A $475 billion addition to the CARES Act includes a proposed infusion of cash into a program to help small businesses keep their employees on the payroll amid interruptions due to the COVID-19 pandemic.
The bipartisan agreement in the Senate on Tuesday came after much debate over the past two weeks on how to add money to the Paycheck Protection Program administered by the Small Business Administration. The first round of $349 billion for interest-free or low-interest loans ran out last week.
The new funding also includes $50 billion more for SBA Economic Injury Disaster Loans, an additional $10 billion in SBA grants, $75 billion more to fund hospitals and healthcare providers, $25 billion for state-led COVID-19 testing plans and for research, development and other testing support from the Centers for Disease Prevention Control, the National Institute of Health and other agencies.
The package now must be approved by the House. Republican and Democrat leaders said they hope to send a final bill to President Trump this week.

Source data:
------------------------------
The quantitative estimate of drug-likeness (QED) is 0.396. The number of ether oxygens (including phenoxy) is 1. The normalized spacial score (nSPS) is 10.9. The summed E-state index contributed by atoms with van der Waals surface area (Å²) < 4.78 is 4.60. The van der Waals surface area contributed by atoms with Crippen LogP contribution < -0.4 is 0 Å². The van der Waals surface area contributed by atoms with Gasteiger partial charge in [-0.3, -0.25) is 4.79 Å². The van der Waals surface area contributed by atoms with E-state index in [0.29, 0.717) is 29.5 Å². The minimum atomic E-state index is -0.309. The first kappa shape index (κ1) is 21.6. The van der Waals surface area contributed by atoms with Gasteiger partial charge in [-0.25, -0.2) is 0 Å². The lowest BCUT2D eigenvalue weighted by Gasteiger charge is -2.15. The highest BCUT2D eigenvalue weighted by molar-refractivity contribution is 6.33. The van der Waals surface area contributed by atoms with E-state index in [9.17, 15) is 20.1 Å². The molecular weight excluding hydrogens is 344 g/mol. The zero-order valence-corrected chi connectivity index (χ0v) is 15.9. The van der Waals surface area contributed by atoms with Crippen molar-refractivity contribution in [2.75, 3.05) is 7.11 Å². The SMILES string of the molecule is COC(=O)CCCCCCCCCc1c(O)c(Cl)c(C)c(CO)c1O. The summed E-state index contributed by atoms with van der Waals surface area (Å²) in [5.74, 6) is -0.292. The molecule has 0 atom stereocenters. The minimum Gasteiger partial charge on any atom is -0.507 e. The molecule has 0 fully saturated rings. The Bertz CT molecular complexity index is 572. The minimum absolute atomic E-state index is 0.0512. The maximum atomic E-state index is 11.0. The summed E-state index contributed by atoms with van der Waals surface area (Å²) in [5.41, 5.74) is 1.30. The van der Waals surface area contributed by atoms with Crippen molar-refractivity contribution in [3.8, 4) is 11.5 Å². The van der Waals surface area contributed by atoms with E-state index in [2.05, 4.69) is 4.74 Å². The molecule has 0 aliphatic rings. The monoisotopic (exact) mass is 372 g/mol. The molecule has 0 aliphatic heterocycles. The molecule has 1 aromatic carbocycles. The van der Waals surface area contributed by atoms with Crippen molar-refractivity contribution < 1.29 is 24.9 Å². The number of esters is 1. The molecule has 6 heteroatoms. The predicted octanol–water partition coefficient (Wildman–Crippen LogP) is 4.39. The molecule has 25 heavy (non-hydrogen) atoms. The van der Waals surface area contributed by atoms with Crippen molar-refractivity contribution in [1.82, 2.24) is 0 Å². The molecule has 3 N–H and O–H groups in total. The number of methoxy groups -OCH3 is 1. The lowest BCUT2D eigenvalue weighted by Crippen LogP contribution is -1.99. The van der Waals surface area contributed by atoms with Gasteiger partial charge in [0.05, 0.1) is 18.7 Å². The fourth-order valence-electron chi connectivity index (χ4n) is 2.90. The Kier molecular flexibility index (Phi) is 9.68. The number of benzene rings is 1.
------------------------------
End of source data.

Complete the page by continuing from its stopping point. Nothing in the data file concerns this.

Curt Macysyn, executive director for the National School Transportation Association, told School Transportation News that the House will take up the bill for a vote on Thursday. First, the House Rules Committee meets on Wednesday to consider whether they will approve proxy voting to avoid all Members returning to Washington, D.C.
“[The Treasury Department] doesn’t expect the PPP amount will run out in two days, as some have reported, and hope this will be enough to last the remainder of the program being open,” he explained in an email. “No changes made to the Coronavirus Relief Fund for state and local governments.”
Editor’s note—The latest version of this article adds comments from the National School Transportation Association, which lobbies for the interests of school bus contractors that operate across the U.S.
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